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What's Making Me Gain Weight?

What's Making Me Gain Weight?

You keep cutting calories, switching to no-sugar and no-fat options, and increasing your number of steps a day — but the weight keeps piling on. If that sounds like you, it’s time to talk to your OB/GYN.

At University Reproductive Associates, with offices in Hasbrouck Heights, Wayne, and Hoboken, New Jersey, our reproductive health experts can investigate if your weight gain might be caused by something amiss with your female organs or hormones, such as polycystic ovary syndrome (PCOS.)

Unexplained weight gain

There are all sorts of explanations for weight gain. The most common include:

Getting older

As you age, it’s easier to put weight on and more difficult to lose. If your activity levels aren’t what they used to be, it could be a simple matter of needing to trim down your diet to make calories in match calories out. 

Slowed metabolism

Aging can also slow your metabolism, making you burn energy at a reduced rate. That can also be caused by hormonal imbalances that affect your metabolism and make it slower.

Diabetes or thyroid issues

Problems related to diabetes, such as insulin resistance, can make you put on weight and have trouble losing it. Thyroid issues can also lead to unexplainable weight gain. Treating these conditions can often help.

Polycystic ovarian syndrome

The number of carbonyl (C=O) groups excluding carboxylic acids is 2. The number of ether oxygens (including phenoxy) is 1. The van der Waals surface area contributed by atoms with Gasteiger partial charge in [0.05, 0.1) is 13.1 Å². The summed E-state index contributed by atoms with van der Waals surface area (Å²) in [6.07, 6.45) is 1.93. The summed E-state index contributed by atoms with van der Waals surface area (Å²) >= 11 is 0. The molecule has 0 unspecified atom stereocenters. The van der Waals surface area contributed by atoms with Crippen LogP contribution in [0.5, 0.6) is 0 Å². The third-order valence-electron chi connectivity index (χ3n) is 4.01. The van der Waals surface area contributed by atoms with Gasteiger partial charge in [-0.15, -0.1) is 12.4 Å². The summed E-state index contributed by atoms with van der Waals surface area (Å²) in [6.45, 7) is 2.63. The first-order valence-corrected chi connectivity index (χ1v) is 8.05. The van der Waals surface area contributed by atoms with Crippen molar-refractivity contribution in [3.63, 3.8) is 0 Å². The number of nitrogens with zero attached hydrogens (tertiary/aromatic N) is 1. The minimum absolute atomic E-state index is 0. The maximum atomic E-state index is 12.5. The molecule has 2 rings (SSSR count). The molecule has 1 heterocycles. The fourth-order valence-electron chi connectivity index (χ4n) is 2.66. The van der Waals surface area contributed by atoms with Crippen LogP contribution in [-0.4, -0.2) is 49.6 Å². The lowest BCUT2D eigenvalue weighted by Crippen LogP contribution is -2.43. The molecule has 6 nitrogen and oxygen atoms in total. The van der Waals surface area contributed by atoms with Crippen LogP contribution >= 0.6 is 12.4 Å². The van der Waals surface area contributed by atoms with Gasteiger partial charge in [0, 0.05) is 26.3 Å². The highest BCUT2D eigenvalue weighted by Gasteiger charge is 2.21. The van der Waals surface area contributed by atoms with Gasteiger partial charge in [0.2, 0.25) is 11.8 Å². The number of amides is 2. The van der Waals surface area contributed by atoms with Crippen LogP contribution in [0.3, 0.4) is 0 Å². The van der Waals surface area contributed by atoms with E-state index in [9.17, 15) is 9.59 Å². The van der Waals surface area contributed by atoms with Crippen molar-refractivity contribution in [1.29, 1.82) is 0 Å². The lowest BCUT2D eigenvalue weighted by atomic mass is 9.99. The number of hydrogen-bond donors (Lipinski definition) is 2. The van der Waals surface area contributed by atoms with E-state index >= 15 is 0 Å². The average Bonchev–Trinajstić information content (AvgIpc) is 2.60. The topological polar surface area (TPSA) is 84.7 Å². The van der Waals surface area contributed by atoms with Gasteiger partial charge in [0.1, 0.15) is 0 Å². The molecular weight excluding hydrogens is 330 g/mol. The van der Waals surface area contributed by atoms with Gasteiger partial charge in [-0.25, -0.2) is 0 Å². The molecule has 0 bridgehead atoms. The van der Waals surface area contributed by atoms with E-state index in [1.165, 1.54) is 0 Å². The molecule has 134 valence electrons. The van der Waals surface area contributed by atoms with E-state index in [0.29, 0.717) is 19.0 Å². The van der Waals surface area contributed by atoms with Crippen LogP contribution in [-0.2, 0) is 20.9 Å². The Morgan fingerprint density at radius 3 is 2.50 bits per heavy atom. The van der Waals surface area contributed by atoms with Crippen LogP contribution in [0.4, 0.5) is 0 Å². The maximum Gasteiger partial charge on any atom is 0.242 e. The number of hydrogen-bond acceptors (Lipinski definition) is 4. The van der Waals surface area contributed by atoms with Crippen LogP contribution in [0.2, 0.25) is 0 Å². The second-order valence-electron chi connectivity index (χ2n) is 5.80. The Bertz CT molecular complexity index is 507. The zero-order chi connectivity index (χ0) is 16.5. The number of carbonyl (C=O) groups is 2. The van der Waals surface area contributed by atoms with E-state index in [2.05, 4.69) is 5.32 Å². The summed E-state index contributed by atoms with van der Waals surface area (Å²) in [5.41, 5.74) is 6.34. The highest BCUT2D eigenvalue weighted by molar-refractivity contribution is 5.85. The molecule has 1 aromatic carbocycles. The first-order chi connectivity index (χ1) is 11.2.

Polycystic ovary syndrome (PCOS) happens when a female body incorrectly produces large amounts of male hormones, or androgens. That can cause weight gain along with other symptoms. If the following describes you, your weight gain could be attributable to PCOS.

Excessive hair growth or thinning

PCOS often causes hirsutism (extra hair growing in unusual places for a female body) or thinning of the hair all over the body as well as on the scalp, particularly at the temples. 

Skin problems

PCOS can also cause the return or worsening of adult acne, often after years of no acne at all. Additionally, many people with PCOS notice darkening of the skin in areas of skin creases, including around the neck, underarms, breasts, and groin. 

Treating PCOS

If you are overweight and have PCOS, a combination of diet and exercise matched with hormone-balancing treatment may be the best path forward. Our team will work with you to create a customized plan that takes your whole body health into account.

To learn more about PCOS and its effect on your weight, schedule an appointment with the experts at URA. You can get in touch by calling the location closest to you or asking for a telemedicine consultation

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